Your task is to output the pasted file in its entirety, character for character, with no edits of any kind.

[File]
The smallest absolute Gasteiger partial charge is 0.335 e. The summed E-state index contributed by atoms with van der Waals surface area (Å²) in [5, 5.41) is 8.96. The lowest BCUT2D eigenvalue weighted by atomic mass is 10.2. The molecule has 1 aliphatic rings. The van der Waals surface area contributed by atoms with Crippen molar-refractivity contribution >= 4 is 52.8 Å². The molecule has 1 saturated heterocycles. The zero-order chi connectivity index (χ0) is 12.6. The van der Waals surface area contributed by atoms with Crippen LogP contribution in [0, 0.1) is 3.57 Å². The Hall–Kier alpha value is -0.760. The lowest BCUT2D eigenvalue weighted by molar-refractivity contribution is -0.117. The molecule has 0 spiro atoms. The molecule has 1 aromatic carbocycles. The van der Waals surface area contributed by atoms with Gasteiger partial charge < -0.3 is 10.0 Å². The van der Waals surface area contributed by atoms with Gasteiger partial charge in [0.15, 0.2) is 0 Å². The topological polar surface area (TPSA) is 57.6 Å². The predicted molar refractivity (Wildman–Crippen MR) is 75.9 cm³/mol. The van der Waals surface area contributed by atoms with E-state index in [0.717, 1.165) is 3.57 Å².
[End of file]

The smallest absolute Gasteiger partial charge is 0.335 e. The summed E-state index contributed by atoms with van der Waals surface area (Å²) in [5, 5.41) is 8.96. The lowest BCUT2D eigenvalue weighted by atomic mass is 10.2. The molecule has 1 aliphatic rings. The van der Waals surface area contributed by atoms with Crippen molar-refractivity contribution >= 4 is 52.8 Å². The molecule has 1 saturated heterocycles. The zero-order chi connectivity index (χ0) is 12.6. The van der Waals surface area contributed by atoms with Crippen LogP contribution in [0, 0.1) is 3.57 Å². The Hall–Kier alpha value is -0.760. The lowest BCUT2D eigenvalue weighted by molar-refractivity contribution is -0.117. The molecule has 0 spiro atoms. The molecule has 1 aromatic carbocycles. The van der Waals surface area contributed by atoms with Gasteiger partial charge < -0.3 is 10.0 Å². The van der Waals surface area contributed by atoms with Gasteiger partial charge in [0.15, 0.2) is 0 Å². The topological polar surface area (TPSA) is 57.6 Å². The predicted molar refractivity (Wildman–Crippen MR) is 75.9 cm³/mol. The van der Waals surface area contributed by atoms with E-state index in [0.717, 1.165) is 3.57 Å².